In Australia just one company, the Adelaide firm TFS Manufacturing sold more than 15,700 devices from 2006. In November, 2014 TFS became one of the first mesh devices in the world to be deregistered after failing to provide evidence of its safety.
“Newcastle doctor and Queensland colleague sounded alarm on mesh in 2003” 3/14/17
Two doctors who wrote a paper in 2003 sounding the alarm about pelvic mesh procedures after treating women injured by the products seen in Germany and Switzerland as well as Australia.
The publicity is not limited to print. Radio show 2HD Radio Newcastle has broadcast two high profile interviews.
dr. Peter Petros, father of IVS Tunneller
The Newcastle Herald Inquiry
The newspaper finds the IVS Tunneller was tested on 13 large dogs in Western Australia in 1987. It became the first transvaginal mesh used in Australia beginning in 2001.
Associate Professor Chris Maher blames regulators in the U.S. as well as his country. The IVS Tunneller was cleared by the FDA in 2001 to treat prolapse in women. Using the 510(k) substantially equivalent standard it served as a predicate for a proliferation of prolapse mesh devices for the next decade.
Referring to the period from the 1980s to the 1990s, any safety measures suffered a system failure he says in his 2013 report, The Transvaginal Mesh Decade.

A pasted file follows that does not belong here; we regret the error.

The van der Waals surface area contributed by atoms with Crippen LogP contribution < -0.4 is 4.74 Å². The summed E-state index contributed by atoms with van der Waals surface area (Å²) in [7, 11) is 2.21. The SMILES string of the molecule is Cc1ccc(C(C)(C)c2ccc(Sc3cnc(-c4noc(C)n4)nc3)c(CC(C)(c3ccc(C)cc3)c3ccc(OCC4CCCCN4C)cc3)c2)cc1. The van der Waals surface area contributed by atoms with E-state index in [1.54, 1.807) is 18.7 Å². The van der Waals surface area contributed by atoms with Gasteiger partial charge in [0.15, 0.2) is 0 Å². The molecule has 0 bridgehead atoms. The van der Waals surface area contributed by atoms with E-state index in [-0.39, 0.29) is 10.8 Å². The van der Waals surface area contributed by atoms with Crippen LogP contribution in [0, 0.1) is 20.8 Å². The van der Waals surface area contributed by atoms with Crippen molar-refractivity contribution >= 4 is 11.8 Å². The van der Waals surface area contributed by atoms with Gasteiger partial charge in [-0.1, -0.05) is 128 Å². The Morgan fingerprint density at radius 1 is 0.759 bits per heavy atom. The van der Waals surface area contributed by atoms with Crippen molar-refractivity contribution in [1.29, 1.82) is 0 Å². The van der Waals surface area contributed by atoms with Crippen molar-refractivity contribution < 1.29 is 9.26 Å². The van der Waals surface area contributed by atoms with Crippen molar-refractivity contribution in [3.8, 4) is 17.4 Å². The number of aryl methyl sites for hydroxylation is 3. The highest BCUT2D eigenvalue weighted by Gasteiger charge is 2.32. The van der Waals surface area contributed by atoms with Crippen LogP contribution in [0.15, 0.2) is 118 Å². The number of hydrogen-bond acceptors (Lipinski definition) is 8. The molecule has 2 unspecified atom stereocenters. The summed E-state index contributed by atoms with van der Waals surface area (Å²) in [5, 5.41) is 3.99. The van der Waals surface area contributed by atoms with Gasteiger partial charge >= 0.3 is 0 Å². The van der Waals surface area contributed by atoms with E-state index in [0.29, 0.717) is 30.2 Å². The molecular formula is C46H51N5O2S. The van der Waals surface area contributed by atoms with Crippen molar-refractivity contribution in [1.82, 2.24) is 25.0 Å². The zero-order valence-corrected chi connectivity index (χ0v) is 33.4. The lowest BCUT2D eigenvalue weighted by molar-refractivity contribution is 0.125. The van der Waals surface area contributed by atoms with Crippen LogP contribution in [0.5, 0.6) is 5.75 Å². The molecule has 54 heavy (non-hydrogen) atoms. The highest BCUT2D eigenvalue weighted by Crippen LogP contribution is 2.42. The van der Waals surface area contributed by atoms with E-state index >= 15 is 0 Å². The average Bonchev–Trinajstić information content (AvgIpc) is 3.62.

While regulators were asleep, doctors provided an even bigger gap in the safety net.
Instead of protecting patients, doctors were ready and willing to hear the "aggressive marketing” messages from manufacturers and were largely silent. Surgical techniques were taught and developed by the manufacturers of the products and the lessons disseminated by key opinion leaders.
The ever-widening hole in any safety net is blamed on Australia’s version of the FDA, the Therapeutic Goods Administration (TGA). It was not able to share the percentage of women suffering adverse events after their mesh surgery.
The second mesh device used in Australia was the Tension-free Vaginal Tape or TVT, which resulted from a collaboration between Dr. Peter Petros and the late Dr. Ulf Ulmsten of Sweden, who developed TVT and sold it to Johnson & Johnson.
The TGA estimates it only receives 10% to 20% of all complication reports associated with mesh, largely because surgeons are not aware of that country’s adverse event reporting systems. ###
Here is the 510(k) FDA Summary of the Covidien IVS Tunneller
IVS Tunneller trademark details
History of IVS Tunneller
Korean J of Urology Mar 2006 IVS for patients
Maher writes about this in his 2013 paper titled “The Transvaginal Mesh Decade.”
Mesh News Desk, August 2016 ~ TGA Urges women to report Mesh Adverse Events,
Mesh News Desk, October 15, 2012 ~ Australia’s Vaginal Mesh- Largest Class Action in History?
Mesh News Desk, March 6, 2012 ~ Australia’s Version of FDA Lax on Medical Device Safety
Mesh News Desk, July 12, 2016 ~ Mesh Mess- Banner Pelvic Mesh receives New Life as a Breast Lift
TFS tissue fixation system made by TFS Surgical of Adelaide Australia, created by Dr. Petros in collaboration with the late Dr. Ulf IUlmsten, MD.